When I first started to follow Japanese culture back in the UK, I saw these bags in anime (Japanese cartoons), manga (comics) and in magazines. I then came over to Japan and started to wonder why all the kids had one and why there were all the same shape n size.
These bags are known as "Randoseru" which is the Japanese pronunciation of the Dutch word "Ransel" meaning "Backpack" and are used by elementary school children in Japan.
They were first introduced into Japan as a backpack for commissioned officers in the imperial army during the Meiji period and then used in governmental schools as the standard commuting bag.
A randoseru is a compulsory school item that ones grandparents usually buy for their grandchildren and usually cost 2 kidneys and a bladder - the most expensive one in this store cost 628 USD! The most expensive randoseru that I've been able to find online costs 1805 USD from Rakuten. Some modern schools these days don't enforce use of the randoseru but those are still the minority. An ad for randoseru below.
So now we know how much it costs to buy a randoseru for elementary school children, I thought we'd look at how much more it costs to send children to school in Japan - costs converted to USD. Read the rest
When I first came to Japan, I was shocked to see people wearing surgical masks in public. The first time was when I was on a train. I looked around to see if anybody was looking at the masked middle aged woman but spotted nobody. The only conclusion I came to was that she was a doctor - but she didn't look like a doctor and even if she was - why on earth was she wearing a surgical mask on the train?!
I soon learned that folks in Japan wear masks for a few reasons...
* They are sick and don't want their evil germs to infect others. * They have hay fever and don't want the evil pollen to affect them. * They are not sick but don't want to catch any evil germs from others. * They have a tooth missing and want to cover it up. * Their breath smells like a fart and want to diffuse the smell. * They have no mouth and don't want people to know that they are from Mars.
The main reason however is the first one - to prevent others from being infected with ones germs. This poor chap in the photo above is being a good citizen and wants to keep his germs to himself - he wears the mask all day until he gets home. Read the rest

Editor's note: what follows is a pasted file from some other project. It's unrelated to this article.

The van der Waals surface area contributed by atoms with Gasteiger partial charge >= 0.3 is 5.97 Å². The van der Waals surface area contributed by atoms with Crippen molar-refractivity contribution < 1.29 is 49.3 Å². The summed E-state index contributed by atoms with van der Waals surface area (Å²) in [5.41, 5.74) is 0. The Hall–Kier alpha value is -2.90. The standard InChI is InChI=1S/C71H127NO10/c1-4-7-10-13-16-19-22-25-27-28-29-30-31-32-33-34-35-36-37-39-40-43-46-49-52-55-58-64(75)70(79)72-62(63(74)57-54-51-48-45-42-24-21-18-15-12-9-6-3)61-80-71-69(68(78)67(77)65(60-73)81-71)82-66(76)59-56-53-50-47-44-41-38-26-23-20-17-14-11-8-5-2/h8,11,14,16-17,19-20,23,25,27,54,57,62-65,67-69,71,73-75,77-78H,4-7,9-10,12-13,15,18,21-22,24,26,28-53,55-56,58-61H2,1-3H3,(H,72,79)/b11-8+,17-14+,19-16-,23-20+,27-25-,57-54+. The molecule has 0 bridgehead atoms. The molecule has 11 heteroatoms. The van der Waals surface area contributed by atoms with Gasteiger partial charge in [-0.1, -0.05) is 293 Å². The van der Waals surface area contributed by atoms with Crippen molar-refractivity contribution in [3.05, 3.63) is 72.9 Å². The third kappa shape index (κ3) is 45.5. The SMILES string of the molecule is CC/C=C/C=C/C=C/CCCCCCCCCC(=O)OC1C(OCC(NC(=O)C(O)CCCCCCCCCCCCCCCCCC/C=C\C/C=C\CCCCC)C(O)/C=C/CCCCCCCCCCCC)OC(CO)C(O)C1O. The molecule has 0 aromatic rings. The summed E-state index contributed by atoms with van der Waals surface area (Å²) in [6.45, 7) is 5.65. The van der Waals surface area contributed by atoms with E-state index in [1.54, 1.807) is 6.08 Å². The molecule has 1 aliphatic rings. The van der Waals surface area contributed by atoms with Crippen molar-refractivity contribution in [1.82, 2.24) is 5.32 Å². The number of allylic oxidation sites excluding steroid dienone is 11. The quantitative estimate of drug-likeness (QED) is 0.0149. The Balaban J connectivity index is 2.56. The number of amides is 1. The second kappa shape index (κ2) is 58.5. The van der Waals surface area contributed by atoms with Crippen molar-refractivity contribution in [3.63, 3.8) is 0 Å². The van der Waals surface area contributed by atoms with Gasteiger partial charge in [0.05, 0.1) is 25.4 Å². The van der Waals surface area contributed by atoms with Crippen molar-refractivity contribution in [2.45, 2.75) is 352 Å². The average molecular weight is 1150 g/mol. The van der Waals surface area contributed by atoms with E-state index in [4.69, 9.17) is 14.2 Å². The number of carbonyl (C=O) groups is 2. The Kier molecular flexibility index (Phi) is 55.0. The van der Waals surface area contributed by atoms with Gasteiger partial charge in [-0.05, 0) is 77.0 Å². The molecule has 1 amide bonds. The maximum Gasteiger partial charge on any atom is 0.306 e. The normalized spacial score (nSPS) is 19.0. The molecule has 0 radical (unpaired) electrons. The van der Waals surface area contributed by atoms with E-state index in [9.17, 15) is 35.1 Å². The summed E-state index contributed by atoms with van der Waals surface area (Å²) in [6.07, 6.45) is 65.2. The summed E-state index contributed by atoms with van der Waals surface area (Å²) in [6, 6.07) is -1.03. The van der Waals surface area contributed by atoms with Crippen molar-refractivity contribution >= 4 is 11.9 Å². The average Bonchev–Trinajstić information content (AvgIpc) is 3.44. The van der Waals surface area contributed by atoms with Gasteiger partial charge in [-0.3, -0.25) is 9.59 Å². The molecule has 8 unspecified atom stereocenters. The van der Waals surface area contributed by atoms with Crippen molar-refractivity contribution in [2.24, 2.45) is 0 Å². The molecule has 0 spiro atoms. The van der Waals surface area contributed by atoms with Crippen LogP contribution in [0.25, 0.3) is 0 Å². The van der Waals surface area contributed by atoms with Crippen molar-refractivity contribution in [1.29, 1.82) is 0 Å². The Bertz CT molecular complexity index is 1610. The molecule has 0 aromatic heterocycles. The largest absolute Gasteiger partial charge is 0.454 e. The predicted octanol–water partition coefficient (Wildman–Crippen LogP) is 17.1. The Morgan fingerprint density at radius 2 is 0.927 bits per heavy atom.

Still thinking about what sort of chocolates to get for your loved for Valentines day? How about something really special, really different - chocolates in the shape of beetles...
Celebrate Valentines Day the Japanese way: with chocolates shaped like kabuto-mushi beetles! Dating an entomologist? Trying to introduce a little entomophagy into your relationship? Namco's Namja Land in Ikebukuro has your back. 4,500 yen (49 USD) for a set of four: one Hercules beetle, one stag beetle, one male rhinocerous beetle, and one female rhinocerous beetle.Text and photo from Matt Alt. japan, valentines Read the rest
The shocking 'rape simulator', Rapelay, is set in Japan and carries a sickening game description on the Amazon website. An MP said last night that he plans to raise the issue in Parliament.Read the article in entirety, with screengrabs of gameplay: "Amazon selling rape simulation game" (Belfast Telegraph via Games Park). Some gaming "action" from the game in question below.
Reviews by gaming websites have expressed horror at the basis for the game.
One website review describes "tears glistening in the young girl's eyes" as she is attacked in graphic detail.
Players begin the game by stalking a mother on a subway station before violently raping her. They then move on to attack her two daughters described as virgin schoolgirls.
Players are also allowed to enter 'freeform mode' where they can rape any woman and get other male game characters to join the attacks.
Poll: Folks who play these games are... - Dangerous - Harmlessgames, japan Read the rest